LACEY TOWNSHIP, N.J. (AP) — A nuclear power plant long considered to be the oldest in America shut down Monday, the victim of its age and inability to compete with newer, cheaper gas-fired power plants.
The Oyster Creek Nuclear Generating Station in New Jersey went offline at noon Monday, powering down without incident for the final time after nearly a half-century of operation.
The aging plant was seen as a victim of its age and the changing economics of power generation, where right now it is cheaper in many places to generate power by burning cheap natural gas rather than running nuclear power.
Oyster Creek and the Nine Mile Point Nuclear Generating Station near Oswego, New York both went into operation in December 1969. The U.S. Nuclear Regulatory Commission had long listed both facilities as going online Dec. 1, 1969 — a date the agency acknowledged on Monday is incorrect.
Nine Mile Point says it went into commercial operation on Dec. 14, 1969; Oyster Creek says it did so on Dec. 23, 1969. But Oyster Creek's license was granted on April 10, 1969, the company said, about four months before one was given to Nine Mile Point, according to a 1970 document from the U.S. Atomic Energy Commission, a precursor agency to the NRC.
Both plants, which are now owned by Exelon, say they have for decades considered Oyster Creek to be the older of the two, an assessment widely shared in the nuclear industry.
"It's a somber day," said Tim Moore, the plant's vice president. "We watched emotionally as our reactor shut down for the very last time."
There are now 98 remaining nuclear power plants in the U.S., said NRC spokesman Neil Sheehan.
The plant in Lacey Township near the Jersey shore has dealt with corrosion and leaks during its time in service, but its owner, Chicago-based Exelon Corp., says the plant has always been safe.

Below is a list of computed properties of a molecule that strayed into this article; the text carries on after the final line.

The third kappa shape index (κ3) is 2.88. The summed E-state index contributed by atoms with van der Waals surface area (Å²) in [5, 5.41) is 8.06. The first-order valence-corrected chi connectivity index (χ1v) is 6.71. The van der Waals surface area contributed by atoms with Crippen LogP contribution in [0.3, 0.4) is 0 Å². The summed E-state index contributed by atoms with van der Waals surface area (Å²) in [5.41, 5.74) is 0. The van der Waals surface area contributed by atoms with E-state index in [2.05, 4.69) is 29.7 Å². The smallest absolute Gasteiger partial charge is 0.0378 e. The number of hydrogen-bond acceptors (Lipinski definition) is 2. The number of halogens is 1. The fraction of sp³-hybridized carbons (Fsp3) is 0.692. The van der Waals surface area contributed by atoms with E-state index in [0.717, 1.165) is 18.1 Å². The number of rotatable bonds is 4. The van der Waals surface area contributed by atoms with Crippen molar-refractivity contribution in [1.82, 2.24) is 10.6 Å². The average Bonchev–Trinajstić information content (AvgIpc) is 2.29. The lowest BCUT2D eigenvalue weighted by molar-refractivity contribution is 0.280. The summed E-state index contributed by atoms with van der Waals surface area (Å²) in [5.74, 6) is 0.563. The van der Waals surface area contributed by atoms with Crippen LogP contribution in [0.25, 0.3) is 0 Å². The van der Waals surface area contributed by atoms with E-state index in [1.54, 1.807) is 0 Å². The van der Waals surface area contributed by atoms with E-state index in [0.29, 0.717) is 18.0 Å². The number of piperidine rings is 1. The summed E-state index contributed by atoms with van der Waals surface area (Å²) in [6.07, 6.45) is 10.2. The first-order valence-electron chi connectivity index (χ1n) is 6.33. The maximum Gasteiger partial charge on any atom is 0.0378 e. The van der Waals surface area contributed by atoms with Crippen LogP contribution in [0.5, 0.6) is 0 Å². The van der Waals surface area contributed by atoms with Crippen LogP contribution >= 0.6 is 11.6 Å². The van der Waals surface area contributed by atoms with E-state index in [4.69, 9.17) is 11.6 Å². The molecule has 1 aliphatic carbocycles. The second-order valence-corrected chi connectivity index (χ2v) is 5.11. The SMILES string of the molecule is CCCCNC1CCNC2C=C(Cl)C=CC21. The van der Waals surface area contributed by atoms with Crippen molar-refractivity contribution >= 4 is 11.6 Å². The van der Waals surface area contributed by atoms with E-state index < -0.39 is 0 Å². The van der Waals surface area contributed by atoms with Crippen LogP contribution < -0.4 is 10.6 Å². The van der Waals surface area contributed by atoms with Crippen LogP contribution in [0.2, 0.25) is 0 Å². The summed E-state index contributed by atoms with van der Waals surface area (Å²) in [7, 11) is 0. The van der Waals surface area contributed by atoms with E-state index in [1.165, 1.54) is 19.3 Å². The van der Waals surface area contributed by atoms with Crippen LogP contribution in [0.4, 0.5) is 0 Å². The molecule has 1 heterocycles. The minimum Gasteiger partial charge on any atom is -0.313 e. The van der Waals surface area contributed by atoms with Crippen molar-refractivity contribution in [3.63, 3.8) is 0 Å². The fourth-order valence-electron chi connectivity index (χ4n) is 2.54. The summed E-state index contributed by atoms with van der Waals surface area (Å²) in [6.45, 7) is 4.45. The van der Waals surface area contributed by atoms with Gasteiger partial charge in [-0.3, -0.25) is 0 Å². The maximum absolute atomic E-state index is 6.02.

In 2010, Exelon reached an agreement with the administration of former New Jersey Gov. Chris Christie, a Republican, under which the plant would shut down within 10 years in return for not being required to build costly cooling towers to meet upgraded environmental standards.
New Jersey officials are already planning on replacing some of the lost generating capacity from Oyster Creek with offshore wind energy projects. The state Board of Public Utilities agreed Monday to seek applications from companies interested in building such projects off the New Jersey coast.
The initial round of projects would total 1,100 megawatts, nearly twice the amount generated by Oyster Creek, which powered about 600,000 homes. Democratic Gov. Phil Murphy wants to have at least 3,500 megawatts of wind energy off the state's coast by 2030.
Despite the fact that nuclear power emits virtually no planet-warming greenhouse gases, many environmentalists had long sought the shutdown of Oyster Creek over the years, citing corrosion that dangerously thinned its reactor vessel, and the leak of radioactive tritium into groundwater on the plant site.
Jeff Tittel, director of the New Jersey Sierra Club, called Oyster Creek "a disaster waiting to happen. By closing early, it will help protect both the environment and public safety. We've been fighting this plant for more than 15 years and this closure is long overdue."
But the plant also has been the mainstay of the local economy in Lacey Township, a small town in the Pinelands near Barnegat Bay where fishing and recreation draw residents. The power plant is by far the town's largest employer and source of property taxes; the township's coat of arms has a nuclear isotope in it.
Nick Juliano, the town's Republican mayor, is concerned about the impact of the plant's shutdown on the local economy and property tax base. But he is heartened that 300 of the 400 workers currently employed at the plant will remain there as fuel rods are removed and placed into secure storage.
"We're going to miss that plant," he said. "I wish they'd stay. The impact on the homes, the real estate, there's a lot of things we're dealing with."
Jupiter, Florida-based Holtec International plans to buy Oyster Creek next year and speed up the decommissioning of the plant if necessary approvals are granted.
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